It’s hard to choose the coolest character among a cast of cool Stranger Things. Perfect casting, and good characters… but there’s one element that stands out: Dustin Henderson (Gaten Matarazzo). And I’m not only talking about his acting, but something that makes Gaten extra special puts him in the group led by Cary Grant and other legends: the actor who makes the others stand out. It is a rare quality that demands generosity and talent. And it puts Dustin at the heart of the show’s success.
Since season one, Dustin has been the irritating, smartest, and often comic relief of a plot that destroyed a town in the US countryside (Hawkins is cursed indeed) as well as the lives of young and old alike. Within all the complexity of the Stranger Things plot, whoever is with Dustin stands out. For good.
In season 1, Eleven and the group of friends. In the 2nd and 3rd, he “rescued” Steve Harrington (Joe Keery), establishing an unlikely partnership that ended up gaining relevance and importance throughout the story, putting Steve in the role of unlikely hero (he had everything designed to be antagonist). Honestly, I’m one of the bunch who skips the Eleven drama if I can to see all the Steve and Dustin sequels first. For me, Stranger Things are the two that could easily get a spin-off.
In Season 4, it’s Eddie Munson (Joseph Quinn) who gets the light on Dustin, stealing the whole story for his tragic, yet heartwarming, unlikely hero narrative. Well, a little late, but this a warning. SPOILERS.
It was clear from the moment he showed up, leading the pack of geeks, with a terrifying face but a heart of gold, that Eddie was in high danger of dying. As in other seasons, we gained new faces, I kept my hope alive, but…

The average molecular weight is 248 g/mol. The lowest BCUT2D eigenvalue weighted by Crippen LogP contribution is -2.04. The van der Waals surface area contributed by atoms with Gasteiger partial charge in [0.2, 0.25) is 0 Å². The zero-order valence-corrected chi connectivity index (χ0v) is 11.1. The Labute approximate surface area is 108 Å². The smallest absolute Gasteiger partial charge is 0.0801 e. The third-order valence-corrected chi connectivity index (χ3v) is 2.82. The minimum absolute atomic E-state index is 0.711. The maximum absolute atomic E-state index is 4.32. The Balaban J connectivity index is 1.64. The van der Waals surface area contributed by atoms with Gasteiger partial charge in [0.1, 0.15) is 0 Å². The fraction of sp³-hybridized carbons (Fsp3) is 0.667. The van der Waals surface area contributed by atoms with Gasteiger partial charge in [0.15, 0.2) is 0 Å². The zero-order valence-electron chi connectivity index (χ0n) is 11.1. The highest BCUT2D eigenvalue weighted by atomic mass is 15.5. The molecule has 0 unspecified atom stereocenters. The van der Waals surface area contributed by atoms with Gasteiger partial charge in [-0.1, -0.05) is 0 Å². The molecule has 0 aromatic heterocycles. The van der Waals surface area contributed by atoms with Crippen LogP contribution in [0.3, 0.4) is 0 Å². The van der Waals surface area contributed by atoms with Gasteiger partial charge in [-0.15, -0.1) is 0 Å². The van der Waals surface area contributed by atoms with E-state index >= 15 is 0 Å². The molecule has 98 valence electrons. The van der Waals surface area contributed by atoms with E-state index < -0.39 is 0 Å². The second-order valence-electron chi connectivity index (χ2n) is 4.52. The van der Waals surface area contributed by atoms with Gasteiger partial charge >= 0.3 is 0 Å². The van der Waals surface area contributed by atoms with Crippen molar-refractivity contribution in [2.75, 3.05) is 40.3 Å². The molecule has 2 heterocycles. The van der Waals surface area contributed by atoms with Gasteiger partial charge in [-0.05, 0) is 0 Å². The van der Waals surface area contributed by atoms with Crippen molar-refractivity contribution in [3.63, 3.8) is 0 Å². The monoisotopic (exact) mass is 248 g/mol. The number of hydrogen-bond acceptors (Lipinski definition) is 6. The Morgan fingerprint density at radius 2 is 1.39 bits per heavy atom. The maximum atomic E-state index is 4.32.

Metalhead, gamer, a fan of Dungeons & Dragons, and with excellent musical taste (his Dio jacket deserves a separate post), he leads the Hellfire Club. His tardiness at school and his apparent aggression is a sign of a life of physical and psychological abuse, of a young man, abandoned and misunderstood. Except for Dustin, who worships him.
The hero arc created for Eddie followed in the classic footsteps of the formula and when he makes the ultimate sacrifice, of course, it’s exciting. Moby‘s song When It’s cold I’d like to Die, which they use on the score, is not from the 1980s, but it is narrative freedom that is allowed by the excellent choice.
In every scene he appeared in this epic season, Joseph put on a show, especially when he fought alongside Gaten. The guitar duel with Metallica‘s Master of Puppets, the comic strips… all in perfect rhythm and delivery.
Hawkins’ hero is the young man the town demonized and forgot about, but Dustin – and Stranger Things fans – won’t forget. No wonder the series is such a worldwide fever.